East Africa, Part 14: Ngorongoro Crater.

You might think, “Jessica, after the little jackal bounced around trying to kill a vermin, how could you see anything that topped that?” I shall show you. But first, an amuse bouche of warthogs. This was a parent and the three kids.

You can’t see the third little warthog because as he came running over his parent bolted at him and bashed their forehead against his. They both stopped dead in their tracks. I don’t know what the little warthog was planning but his parent was having precisely none of it. It was startlingly aggro.

After about thirty tense seconds, the warthogs resolved their issue and everyone went back to munching grass. Another warthog joined them.

They saw us and there was a lot of wary staring. You can appreciate their white whiskers.

Here we go with the magic. There was a large watering hole with buffalo and a variety of birds.

While I like buffalo fine, I was excited to see the ibis. There was the glossy ibis and the sacred ibis. The dark black one is the glossy ibis and those are lovely. Here’s a pic I found online.

BUT I love the sacred ibis because – surprise! – it’s got a featherless head that looks like a skull.

In addition to the two types of ibis and the cowbirds which are the white ones there was a family of ducks paddling around.

It was an amazing array of animals. You can see the flamingoes in the background.

I was so entranced by this that I didn’t even notice the solitary hippo off to the right! Unexpected hippo!

Who yawned!

Like, are you serious with this? And then a hammerkop showed up! Like, directly down from the side of the vehicle. If I had dropped something out the window it would have bonked him on his hammer-shaped head.

Now was the time that I considered singing “Circle of Life.”

After absorbing this majestic scene for as long as we could we began our trip out of the crater. I had to take one more shot of the crater rim, this time with flamingoes.

Some Egyptian ducks. They always look a little insane because of the dark rim around their eyes and the bright orange/red irises.


A small unit of waterbuck chillin’ under a tree.

A hammerkop on a branch.

A monkey doing whatever cheeky acts he’s decided on.

We headed up the side of the rim. This is partway up:



And the top.

We left the Ngorongoro Conservation Area and Augustine had to hand in a tag or pay a fee, I was not paying attention to that. What I was paying attention to was the troupe of baboons off near the exit. Didn’t like that. Then two of the big ones peeled off to try and steal from the cars. Definitely didn’t like that.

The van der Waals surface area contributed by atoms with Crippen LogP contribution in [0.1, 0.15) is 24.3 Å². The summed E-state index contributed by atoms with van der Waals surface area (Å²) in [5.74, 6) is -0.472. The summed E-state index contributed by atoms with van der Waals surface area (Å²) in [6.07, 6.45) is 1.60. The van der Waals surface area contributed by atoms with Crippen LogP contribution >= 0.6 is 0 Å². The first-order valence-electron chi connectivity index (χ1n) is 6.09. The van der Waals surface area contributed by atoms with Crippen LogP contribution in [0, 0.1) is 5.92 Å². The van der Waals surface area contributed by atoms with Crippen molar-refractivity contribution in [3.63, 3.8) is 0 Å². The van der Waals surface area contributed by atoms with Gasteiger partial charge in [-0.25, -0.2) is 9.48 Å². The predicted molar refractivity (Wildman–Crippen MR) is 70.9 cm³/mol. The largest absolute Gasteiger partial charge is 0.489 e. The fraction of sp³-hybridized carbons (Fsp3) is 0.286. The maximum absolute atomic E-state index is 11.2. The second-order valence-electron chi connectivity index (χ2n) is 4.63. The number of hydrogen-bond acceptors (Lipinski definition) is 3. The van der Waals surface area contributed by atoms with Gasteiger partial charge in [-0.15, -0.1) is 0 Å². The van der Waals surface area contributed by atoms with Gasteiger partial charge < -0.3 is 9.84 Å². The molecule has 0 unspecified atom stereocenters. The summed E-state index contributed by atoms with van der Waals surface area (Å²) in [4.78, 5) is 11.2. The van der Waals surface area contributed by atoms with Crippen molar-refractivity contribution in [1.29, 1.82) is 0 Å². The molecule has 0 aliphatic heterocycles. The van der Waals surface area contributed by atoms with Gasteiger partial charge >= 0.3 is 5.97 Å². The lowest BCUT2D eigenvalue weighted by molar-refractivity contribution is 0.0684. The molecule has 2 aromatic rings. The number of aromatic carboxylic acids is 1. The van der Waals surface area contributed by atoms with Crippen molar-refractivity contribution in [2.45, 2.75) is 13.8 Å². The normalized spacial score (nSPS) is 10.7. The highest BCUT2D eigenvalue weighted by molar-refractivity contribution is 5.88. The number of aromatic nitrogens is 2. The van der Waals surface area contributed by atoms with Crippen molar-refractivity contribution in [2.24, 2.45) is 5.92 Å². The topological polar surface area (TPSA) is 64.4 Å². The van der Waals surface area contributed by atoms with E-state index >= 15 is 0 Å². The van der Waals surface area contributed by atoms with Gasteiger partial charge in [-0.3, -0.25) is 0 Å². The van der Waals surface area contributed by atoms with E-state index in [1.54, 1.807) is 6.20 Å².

Okay, this is dumb. Tourists, what are you doing? Do you not see the teeth? They’re very pointy and visible. Some of the baboons have babies, you see them, right? You’re gonna get mauled and I’m going to be on the side of the baboons.

As we were driving out we passed the baboon troupe and watched them for a while (from the safety of our vehicle because we’re not stupid).

There was a little baby who was full of sassafras and the adults were very patient and accommodating.

The big male heard a sound in the shrubbery so he ran over and shrieked at whatever it was and it scared the crap out of the teenagers so they threw themselves over the side. I should not have laughed. I’m saying I shouldn’t have. I very much did though.

We returned to the room to find out Veronica had left us a sweet message.

But what she did in the room was above and beyond.

It’s abundantly clear the lodge does a lot of honeymoons. I especially liked that instead of an ampersand* there was a dollar sign. It’s close enough, I knew what the intent was.

I took the message on the coffee table and redesigned it as well as leaving some socks.

After I got back from dinner I saw this.

I could have stayed there forever, eating fresh vegetables and communicating with my beloved Veronica through leaves and petals but we had to leave the next day.

Next post: Lake Manyara.

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